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Kuwait Pulls Licence Of Company That Publishes Critical Newspaper

Kuwait Pulls Licence Of Company That Publishes Critical Newspaper

Al-Watan was one of two newspapers suspended by a judge for two weeks last year.

Kuwait’s trade minister has cancelled the business license of the company that publishes a newspaper known for being critical of the government, citing violations of corporate regulations, the newspaper reported on Tuesday.

Al-Watan was one of two newspapers suspended by a judge for two weeks last year after they reported on an audio recording that discussed an alleged plot to overthrow the Gulf state’s rulers.

Kuwait, a major oil producer and U.S. ally, has imposed a news blackout on an investigation into the tape, saying that media coverage about it was damaging to the country.

Al-Watan, in a statement posted on its website, said a trade ministry representative delivered the minister’s decision on Monday evening. Officials from the ministry arrived soon afterwards to seal the company’s office.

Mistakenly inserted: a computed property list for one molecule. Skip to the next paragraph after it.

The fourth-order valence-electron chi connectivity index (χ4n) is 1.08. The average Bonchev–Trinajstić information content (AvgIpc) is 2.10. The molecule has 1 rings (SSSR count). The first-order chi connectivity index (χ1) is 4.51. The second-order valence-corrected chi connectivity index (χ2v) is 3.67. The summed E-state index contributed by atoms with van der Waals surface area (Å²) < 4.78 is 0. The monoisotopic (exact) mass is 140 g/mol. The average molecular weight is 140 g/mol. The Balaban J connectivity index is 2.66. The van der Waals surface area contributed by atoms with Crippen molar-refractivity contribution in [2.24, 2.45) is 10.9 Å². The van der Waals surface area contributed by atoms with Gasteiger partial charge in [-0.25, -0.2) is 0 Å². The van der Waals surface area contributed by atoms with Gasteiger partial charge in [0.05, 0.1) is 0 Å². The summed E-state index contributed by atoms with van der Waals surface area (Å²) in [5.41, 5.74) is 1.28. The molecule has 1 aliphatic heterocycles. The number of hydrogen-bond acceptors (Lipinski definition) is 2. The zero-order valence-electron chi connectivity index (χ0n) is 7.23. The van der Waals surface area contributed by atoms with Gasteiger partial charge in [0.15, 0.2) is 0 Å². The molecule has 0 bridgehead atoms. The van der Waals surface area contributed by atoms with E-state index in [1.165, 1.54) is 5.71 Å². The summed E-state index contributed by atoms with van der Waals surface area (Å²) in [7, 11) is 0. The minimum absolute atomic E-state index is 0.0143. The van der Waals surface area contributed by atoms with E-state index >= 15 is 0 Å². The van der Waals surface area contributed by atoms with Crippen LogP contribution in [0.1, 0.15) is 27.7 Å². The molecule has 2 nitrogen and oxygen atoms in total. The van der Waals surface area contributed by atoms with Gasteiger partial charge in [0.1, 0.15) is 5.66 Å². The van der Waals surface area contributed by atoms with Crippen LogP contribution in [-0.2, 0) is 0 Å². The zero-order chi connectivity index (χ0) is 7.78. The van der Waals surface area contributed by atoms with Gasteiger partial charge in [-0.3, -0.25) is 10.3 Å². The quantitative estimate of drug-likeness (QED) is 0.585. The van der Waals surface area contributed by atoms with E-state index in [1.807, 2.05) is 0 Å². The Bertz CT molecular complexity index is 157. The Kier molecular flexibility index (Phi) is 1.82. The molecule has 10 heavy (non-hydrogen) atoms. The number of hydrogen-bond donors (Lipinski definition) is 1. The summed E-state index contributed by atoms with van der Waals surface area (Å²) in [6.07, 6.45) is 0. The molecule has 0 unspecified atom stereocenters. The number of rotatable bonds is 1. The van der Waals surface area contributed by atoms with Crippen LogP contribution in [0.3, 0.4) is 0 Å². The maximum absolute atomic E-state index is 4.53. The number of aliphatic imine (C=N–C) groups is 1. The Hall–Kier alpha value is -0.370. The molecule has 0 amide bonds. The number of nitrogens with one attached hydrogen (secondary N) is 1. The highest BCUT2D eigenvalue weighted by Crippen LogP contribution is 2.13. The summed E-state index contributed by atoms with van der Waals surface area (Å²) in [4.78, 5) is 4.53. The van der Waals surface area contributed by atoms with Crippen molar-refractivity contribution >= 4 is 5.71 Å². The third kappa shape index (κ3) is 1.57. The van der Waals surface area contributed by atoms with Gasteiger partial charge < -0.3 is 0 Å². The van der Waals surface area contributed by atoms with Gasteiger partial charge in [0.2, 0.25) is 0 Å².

The suspension was prompted by “violations of the requirements for a minimum capital” stipulated by the Kuwaiti corporate law, according to a photo of the decision by Commerce and Industry Minister Abdulmohsen al-Madaj that was published on the al-Watan website.

Al-Watan said it plans to appeal the decision.

“The Dar al-Watan company announces it is taking all legal measures to continue its operations and to retain its legal rights as soon as possible,” the statement said.

No paper edition was published on Tuesday but the newspaper’s website appeared to be still in operation.

Last year, state news agency KUNA cited the Information Ministry as saying that al-Watan and Alam Alyawm newspapers had published “articles and views” about the alleged plot against Kuwait’s rulers that might affect investigations by the Public Prosecution and “could undermine the national interest”.

Al-Watan’s editor-in-chief, Sheikh Khalifa Ali al-Khalifa al-Sabah, is a member of Kuwait’s al-Sabah ruling family. Alam Alyawm is a separate publication that is close to Kuwait’s political opposition.

Reports about the tape related to the alleged plot have been featured online and in local newspapers since the start of 2014, prompting a rare call by the emir’s office to stop discussing the topic.

The public prosecutor opened a case on the tape in December 2013 after a legal complaint by a former parliament speaker who asked for an investigation into tweets about the recording.

Kuwait is home to about a dozen daily newspapers, which often include criticism of government ministers, including some ruling family members. However, issues related to the ruling system itself – a hereditary dynasty – are especially sensitive.


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